IRVINE, Calif. October, 2012— “Cocoa beans were used as currency by the ancient Mayans. A rabbit cost 10 beans and a prostitute 100,” says Francois Mellet, Qzina corporate pastry chef.
The ancient Olmecs, Mayans and Aztecs cultivated the trees, which probably originated in South America’s tropical rainforests, and spread north to Mexico where it was referred to as “food of the gods.” It was the basis for a thick, unsweetened drink seasoned with spices and reserved for royalty. However, priests, decorated soldiers and some merchants have enjoyed the beverage on special occasions.
When the Spanish brought the cocoa home, sugar and cinnamon were added to make an expensive delicious drink that grew into a fad loved by European aristocracy.
Mellet leads the Bean to Bar experience at the Qzina Institute in Irvine, a new facility designed as a showroom, training center, and research and development facility. Qzina sells chocolate, dessert and pastry ingredients as well as equipment from all the major international and national brands.
At the day-long class we learn how much work and numerous processes the beans go through to become a premier bar of chocolate.
Beginning with 16 1/2 pounds we observe all the steps to end with 13 pounds without having to return for a second day. The approximate 20% weight loss are the shells of the cocoa beans.
The class, created by Qzina, is a learning experience for the experts at the company as much as it for customers.
Qzina Specialty Foods founder and CEO Richard Foley says, “While our customers are going through the Bean-to-Bar, we are trying new techniques constantly, like roasting the beans shorter or longer to see what makes a difference in flavor.”
The chocolate is sourced from Trinidad, Tobago, Ecuador, Peru and Hawaii.
On our day, beans from Marañón Canyon of Peru were transformed into bars of chocolate with a flavor to satisfy any chocolate addict’s obsession. The beans from that area are 40 percent rare white beans and come from a genetic stock thought to be extinct.
Visiting a banana plantation they found trees with the football-sized pods growing on the trunks between the taller banana trees. Out of curiosity, Pearson sent a leaf sample to the USDA near Washington, DC. He was told his beans DNA matched Pure Nacional, a bean grown in neighboring Ecuador.
“ ‘Nacional’ dominated the world’s fine chocolate market for over 100 years before it was destroyed by disease in 1916,” Pearson says.
After learning more, Pearson and partner Brian Horsley set up production in Peru to ensure quality control in the remote region. Attention is given to how the trees are pruned, the fermentation, drying and sorting. Beans are examined before and after fermentation, before and after drying and any misshapen beans are sorted out and removed.
“We have women sort out the flats and smalls (shape and size). If you think of two steaks on the BBQ, one half ounce and the other 8 ounces in size, the small one will dry out if cooked the same length of time,” he said to explain how the chocolate flavor would be negatively affected. Pearson likes to provide young women, some of whom are single moms, an opportunity to work. Marañón beans are dried on an elevated table and turned frequently, several times a day.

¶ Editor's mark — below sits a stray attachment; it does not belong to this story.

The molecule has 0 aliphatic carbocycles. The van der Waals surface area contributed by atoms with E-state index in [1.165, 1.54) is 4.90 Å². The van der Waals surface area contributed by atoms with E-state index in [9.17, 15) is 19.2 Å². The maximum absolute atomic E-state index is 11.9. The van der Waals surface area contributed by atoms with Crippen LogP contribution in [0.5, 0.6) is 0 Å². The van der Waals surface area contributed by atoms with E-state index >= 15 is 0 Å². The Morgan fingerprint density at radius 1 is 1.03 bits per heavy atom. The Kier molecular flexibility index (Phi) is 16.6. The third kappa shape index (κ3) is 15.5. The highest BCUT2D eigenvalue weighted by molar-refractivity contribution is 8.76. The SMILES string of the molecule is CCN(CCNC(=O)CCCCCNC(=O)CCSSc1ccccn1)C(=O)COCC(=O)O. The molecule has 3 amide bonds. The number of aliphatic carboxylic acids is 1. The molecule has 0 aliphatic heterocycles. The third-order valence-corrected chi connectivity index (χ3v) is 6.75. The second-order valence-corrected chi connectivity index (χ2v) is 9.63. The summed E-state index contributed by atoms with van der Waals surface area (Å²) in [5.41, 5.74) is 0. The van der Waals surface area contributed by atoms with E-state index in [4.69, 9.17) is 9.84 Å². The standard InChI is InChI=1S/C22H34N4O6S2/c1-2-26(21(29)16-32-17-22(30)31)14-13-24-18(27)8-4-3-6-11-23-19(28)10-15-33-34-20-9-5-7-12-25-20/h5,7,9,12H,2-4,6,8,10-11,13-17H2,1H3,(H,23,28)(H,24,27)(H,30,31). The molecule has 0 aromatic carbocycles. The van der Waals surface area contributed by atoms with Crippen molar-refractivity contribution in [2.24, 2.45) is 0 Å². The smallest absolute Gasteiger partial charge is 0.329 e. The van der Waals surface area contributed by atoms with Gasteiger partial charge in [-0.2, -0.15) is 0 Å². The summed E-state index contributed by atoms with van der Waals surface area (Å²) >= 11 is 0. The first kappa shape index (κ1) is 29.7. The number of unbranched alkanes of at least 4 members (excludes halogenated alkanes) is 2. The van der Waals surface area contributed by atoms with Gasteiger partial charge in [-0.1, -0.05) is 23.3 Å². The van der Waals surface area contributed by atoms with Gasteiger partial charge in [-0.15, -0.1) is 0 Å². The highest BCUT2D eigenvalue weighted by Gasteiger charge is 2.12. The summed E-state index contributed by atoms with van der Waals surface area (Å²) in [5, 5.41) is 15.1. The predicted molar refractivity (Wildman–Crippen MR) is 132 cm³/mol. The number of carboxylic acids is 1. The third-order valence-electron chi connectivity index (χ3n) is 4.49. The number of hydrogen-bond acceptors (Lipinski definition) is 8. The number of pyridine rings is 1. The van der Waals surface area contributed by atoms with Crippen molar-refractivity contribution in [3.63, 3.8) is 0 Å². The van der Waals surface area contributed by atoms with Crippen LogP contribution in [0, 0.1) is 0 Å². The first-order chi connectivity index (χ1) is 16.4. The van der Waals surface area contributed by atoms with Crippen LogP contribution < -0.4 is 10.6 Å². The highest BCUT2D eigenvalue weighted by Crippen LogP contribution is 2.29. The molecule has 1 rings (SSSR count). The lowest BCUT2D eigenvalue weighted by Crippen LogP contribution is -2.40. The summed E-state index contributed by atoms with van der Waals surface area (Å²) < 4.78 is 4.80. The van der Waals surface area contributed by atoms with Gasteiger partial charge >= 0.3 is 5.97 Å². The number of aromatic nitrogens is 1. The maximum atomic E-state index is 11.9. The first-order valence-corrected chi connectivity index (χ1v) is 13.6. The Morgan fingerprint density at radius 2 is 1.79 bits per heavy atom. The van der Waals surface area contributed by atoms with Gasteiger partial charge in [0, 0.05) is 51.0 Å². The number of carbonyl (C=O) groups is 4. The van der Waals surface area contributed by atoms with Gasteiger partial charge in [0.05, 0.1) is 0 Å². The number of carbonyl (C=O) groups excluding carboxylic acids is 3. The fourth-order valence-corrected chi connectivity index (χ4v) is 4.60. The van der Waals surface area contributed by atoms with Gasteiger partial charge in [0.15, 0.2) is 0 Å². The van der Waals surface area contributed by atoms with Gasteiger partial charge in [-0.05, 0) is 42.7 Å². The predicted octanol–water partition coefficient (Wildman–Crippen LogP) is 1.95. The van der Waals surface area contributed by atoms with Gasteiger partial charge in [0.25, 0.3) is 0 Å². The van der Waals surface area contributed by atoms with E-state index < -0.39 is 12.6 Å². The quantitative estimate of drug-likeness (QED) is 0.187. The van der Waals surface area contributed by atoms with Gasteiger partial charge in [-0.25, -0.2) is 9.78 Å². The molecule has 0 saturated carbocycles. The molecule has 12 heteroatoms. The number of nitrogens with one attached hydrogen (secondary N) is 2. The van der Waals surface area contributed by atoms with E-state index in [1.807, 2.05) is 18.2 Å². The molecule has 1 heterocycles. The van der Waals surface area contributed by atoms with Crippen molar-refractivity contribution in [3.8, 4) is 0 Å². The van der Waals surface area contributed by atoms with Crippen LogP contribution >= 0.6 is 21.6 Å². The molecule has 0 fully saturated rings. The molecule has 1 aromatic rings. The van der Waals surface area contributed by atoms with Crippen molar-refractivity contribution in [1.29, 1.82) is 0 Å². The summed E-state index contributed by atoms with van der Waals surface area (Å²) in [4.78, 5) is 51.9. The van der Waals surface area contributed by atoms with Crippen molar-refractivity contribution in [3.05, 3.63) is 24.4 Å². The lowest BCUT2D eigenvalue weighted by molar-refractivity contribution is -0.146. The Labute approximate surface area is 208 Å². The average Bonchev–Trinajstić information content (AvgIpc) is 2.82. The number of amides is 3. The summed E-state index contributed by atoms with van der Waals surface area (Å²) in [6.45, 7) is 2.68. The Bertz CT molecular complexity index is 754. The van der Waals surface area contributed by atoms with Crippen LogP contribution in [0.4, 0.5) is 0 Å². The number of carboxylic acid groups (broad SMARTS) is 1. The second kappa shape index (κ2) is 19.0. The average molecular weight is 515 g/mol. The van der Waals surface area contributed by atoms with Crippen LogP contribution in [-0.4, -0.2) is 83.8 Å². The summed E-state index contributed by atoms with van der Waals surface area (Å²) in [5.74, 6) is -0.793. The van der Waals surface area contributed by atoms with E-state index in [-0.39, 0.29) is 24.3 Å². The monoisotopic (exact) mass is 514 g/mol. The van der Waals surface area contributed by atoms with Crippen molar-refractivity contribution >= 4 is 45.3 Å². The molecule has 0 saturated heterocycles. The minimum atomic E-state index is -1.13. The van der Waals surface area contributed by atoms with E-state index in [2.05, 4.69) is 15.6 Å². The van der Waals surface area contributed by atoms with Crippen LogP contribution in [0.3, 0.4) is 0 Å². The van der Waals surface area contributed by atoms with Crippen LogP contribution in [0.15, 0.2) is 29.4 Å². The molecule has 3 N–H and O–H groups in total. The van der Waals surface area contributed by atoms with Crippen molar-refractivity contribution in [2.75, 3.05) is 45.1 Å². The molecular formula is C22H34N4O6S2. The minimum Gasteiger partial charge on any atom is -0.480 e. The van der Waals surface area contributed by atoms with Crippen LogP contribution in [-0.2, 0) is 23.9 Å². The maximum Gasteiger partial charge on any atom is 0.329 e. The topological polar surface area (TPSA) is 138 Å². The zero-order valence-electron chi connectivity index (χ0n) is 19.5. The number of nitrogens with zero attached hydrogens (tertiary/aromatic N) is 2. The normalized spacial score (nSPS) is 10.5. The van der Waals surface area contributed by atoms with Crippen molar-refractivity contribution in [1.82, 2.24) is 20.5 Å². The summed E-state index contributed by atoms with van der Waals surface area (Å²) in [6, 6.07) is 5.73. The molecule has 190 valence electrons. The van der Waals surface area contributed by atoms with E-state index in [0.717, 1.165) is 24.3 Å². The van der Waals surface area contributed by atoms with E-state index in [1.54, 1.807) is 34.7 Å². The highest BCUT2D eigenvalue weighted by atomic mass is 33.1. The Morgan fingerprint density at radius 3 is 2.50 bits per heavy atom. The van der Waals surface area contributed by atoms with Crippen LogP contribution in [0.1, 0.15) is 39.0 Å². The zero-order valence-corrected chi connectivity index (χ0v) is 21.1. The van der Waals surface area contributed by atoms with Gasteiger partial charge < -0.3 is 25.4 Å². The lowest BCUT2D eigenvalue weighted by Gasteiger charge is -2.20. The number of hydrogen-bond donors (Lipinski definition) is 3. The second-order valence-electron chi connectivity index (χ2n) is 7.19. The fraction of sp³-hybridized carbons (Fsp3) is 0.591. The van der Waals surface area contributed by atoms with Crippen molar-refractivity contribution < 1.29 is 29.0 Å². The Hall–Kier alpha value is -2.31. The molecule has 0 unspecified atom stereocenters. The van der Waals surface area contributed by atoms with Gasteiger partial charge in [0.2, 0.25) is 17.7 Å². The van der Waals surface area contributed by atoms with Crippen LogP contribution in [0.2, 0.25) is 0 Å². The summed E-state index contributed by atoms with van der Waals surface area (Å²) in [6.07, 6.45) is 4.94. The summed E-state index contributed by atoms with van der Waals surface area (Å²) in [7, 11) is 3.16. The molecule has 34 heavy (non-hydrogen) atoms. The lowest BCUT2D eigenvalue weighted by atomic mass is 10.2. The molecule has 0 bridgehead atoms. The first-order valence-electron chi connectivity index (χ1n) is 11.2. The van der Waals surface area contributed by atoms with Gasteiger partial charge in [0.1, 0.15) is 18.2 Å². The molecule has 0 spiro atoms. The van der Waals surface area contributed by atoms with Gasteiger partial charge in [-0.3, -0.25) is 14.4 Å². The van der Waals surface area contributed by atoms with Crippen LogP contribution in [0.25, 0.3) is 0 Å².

The chocolate we process is called Fortunato No. 4, named after the farm owner on whose farm the beans were found.
At Qzina we see the equally sized beans roast. Mellet explains the roasting sterilizes the bean to kill any fungi, develop the flavor, and help separate the shell from the inner bean. He pulled out a few to sample after 45 minutes and checked again every five or ten minutes. He opened them and Pearson was happy to spot white beans among the dark.
White beans are less bitter and therefore more desirable. Grafting is used to increase the number of white Nacional beans.
Roasting is followed by a process called winnowing to remove the husks or shells. The outer shells are cracked and blown away to leave cocoa nibs.
Next, sugar is added to the cocoa nibs and ground. After three rounds of grinding the thick paste becomes chocolate liquor. Then the chocolate is poured into a conch to mix, aerate and further develop the flavor. This can take from a few hours to days, this size batch takes about eight hours.
Almost the last step is tempering, lasting another 20 to 30 minutes This process raises and lowers the temperature to crystallize the cocoa butter into chocolate that is stable with a glossy snap.
Lastly, Mellet pressed the chocolate into molds. His quick practiced movements wasted no precious bit of the fine couverture.
Yes, we were given samples. The chocolate is 68%, with intense chocolate taste, silky smooth with no bitterness or acidic bite. No vanilla or ohter flavoring is needed.
The Marañón blog is filled with information, including expert reviews and enthusiasts’ remarks. “If you had sent me diamonds and emeralds I could not be happier! I think wars could be prevented and marriages preserved with gifts such as this!” comments fan Carrie L. Chisholm scribing Fortunato No.4 on Marañón Chocolate’s blog.
Pearson explains how differently other chocolate is handled. “Most farmers rarely turn their beans. Big chocolate buys the beans based on moisture content, roasts them at very high temperatures to burn out the bad flavors from poor fermenting and drying, then add artificial flavors.”
“Remember, to be called chocolate in the US requires only 14 to 15 percent beans,” he adds.
No one will ever confuse Marañón chocolate with a run of the mill candy bar.
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